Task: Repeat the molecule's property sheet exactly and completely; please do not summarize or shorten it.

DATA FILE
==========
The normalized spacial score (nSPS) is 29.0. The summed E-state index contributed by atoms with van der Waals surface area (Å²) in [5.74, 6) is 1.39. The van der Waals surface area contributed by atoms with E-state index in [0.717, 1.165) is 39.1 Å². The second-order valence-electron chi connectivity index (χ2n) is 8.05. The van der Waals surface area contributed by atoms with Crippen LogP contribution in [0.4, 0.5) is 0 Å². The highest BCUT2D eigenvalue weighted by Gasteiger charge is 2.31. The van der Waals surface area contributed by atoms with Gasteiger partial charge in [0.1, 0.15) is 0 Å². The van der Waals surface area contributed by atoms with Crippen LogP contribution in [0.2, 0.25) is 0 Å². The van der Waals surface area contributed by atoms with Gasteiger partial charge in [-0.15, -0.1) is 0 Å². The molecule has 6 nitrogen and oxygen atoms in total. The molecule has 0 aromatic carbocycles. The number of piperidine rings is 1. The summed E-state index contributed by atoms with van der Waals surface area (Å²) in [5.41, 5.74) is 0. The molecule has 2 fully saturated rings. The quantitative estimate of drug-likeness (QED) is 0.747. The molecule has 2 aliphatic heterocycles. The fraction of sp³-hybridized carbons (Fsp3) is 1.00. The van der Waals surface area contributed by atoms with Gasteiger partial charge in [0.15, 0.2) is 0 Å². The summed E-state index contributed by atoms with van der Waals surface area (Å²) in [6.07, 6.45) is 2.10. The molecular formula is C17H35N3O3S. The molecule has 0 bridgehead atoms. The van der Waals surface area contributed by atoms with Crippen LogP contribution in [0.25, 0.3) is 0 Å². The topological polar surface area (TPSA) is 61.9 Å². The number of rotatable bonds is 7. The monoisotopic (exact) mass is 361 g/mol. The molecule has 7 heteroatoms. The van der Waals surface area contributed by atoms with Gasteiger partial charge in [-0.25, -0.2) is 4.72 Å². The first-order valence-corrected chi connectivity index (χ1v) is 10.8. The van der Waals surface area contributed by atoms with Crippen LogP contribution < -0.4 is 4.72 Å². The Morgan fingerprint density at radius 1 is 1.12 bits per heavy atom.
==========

The normalized spacial score (nSPS) is 29.0. The summed E-state index contributed by atoms with van der Waals surface area (Å²) in [5.74, 6) is 1.39. The van der Waals surface area contributed by atoms with E-state index in [0.717, 1.165) is 39.1 Å². The second-order valence-electron chi connectivity index (χ2n) is 8.05. The van der Waals surface area contributed by atoms with Crippen LogP contribution in [0.4, 0.5) is 0 Å². The highest BCUT2D eigenvalue weighted by Gasteiger charge is 2.31. The van der Waals surface area contributed by atoms with Gasteiger partial charge in [0.1, 0.15) is 0 Å². The van der Waals surface area contributed by atoms with Crippen LogP contribution in [0.2, 0.25) is 0 Å². The van der Waals surface area contributed by atoms with Gasteiger partial charge in [-0.15, -0.1) is 0 Å². The molecule has 6 nitrogen and oxygen atoms in total. The molecule has 0 aromatic carbocycles. The number of piperidine rings is 1. The summed E-state index contributed by atoms with van der Waals surface area (Å²) in [5.41, 5.74) is 0. The molecule has 2 fully saturated rings. The quantitative estimate of drug-likeness (QED) is 0.747. The molecule has 2 aliphatic heterocycles. The fraction of sp³-hybridized carbons (Fsp3) is 1.00. The van der Waals surface area contributed by atoms with Gasteiger partial charge in [0.15, 0.2) is 0 Å². The summed E-state index contributed by atoms with van der Waals surface area (Å²) in [6.07, 6.45) is 2.10. The molecular formula is C17H35N3O3S. The molecule has 0 bridgehead atoms. The van der Waals surface area contributed by atoms with Crippen LogP contribution in [0.25, 0.3) is 0 Å². The topological polar surface area (TPSA) is 61.9 Å². The number of rotatable bonds is 7. The monoisotopic (exact) mass is 361 g/mol. The molecule has 7 heteroatoms. The van der Waals surface area contributed by atoms with Gasteiger partial charge in [-0.25, -0.2) is 4.72 Å². The first-order valence-corrected chi connectivity index (χ1v) is 10.8. The van der Waals surface area contributed by atoms with Crippen LogP contribution < -0.4 is 4.72 Å². The Morgan fingerprint density at radius 1 is 1.12 bits per heavy atom.